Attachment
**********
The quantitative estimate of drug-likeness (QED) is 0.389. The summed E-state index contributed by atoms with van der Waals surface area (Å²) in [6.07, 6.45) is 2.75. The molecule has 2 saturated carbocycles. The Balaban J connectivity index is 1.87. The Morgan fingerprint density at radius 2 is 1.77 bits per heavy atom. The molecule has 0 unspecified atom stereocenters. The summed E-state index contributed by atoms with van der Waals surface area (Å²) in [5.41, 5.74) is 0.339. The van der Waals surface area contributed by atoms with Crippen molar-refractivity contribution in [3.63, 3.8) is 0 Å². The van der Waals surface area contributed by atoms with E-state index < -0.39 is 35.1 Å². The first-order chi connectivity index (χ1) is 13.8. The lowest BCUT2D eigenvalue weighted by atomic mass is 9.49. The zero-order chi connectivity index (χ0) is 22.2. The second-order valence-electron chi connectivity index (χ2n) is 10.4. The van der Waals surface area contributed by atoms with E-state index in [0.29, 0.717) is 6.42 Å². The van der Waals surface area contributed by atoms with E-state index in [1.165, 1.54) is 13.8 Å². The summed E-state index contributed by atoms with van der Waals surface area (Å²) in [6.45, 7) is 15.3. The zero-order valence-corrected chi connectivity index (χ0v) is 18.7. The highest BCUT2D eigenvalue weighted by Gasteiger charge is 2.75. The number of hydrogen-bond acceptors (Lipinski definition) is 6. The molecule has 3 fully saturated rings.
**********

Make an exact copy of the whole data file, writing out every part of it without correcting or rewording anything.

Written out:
The quantitative estimate of drug-likeness (QED) is 0.389. The summed E-state index contributed by atoms with van der Waals surface area (Å²) in [6.07, 6.45) is 2.75. The molecule has 2 saturated carbocycles. The Balaban J connectivity index is 1.87. The Morgan fingerprint density at radius 2 is 1.77 bits per heavy atom. The molecule has 0 unspecified atom stereocenters. The summed E-state index contributed by atoms with van der Waals surface area (Å²) in [5.41, 5.74) is 0.339. The van der Waals surface area contributed by atoms with Crippen molar-refractivity contribution in [3.63, 3.8) is 0 Å². The van der Waals surface area contributed by atoms with E-state index < -0.39 is 35.1 Å². The first-order chi connectivity index (χ1) is 13.8. The lowest BCUT2D eigenvalue weighted by atomic mass is 9.49. The zero-order chi connectivity index (χ0) is 22.2. The second-order valence-electron chi connectivity index (χ2n) is 10.4. The van der Waals surface area contributed by atoms with E-state index in [0.29, 0.717) is 6.42 Å². The van der Waals surface area contributed by atoms with E-state index in [1.165, 1.54) is 13.8 Å². The summed E-state index contributed by atoms with van der Waals surface area (Å²) in [6.45, 7) is 15.3. The zero-order valence-corrected chi connectivity index (χ0v) is 18.7. The highest BCUT2D eigenvalue weighted by Gasteiger charge is 2.75. The number of hydrogen-bond acceptors (Lipinski definition) is 6. The molecule has 3 fully saturated rings.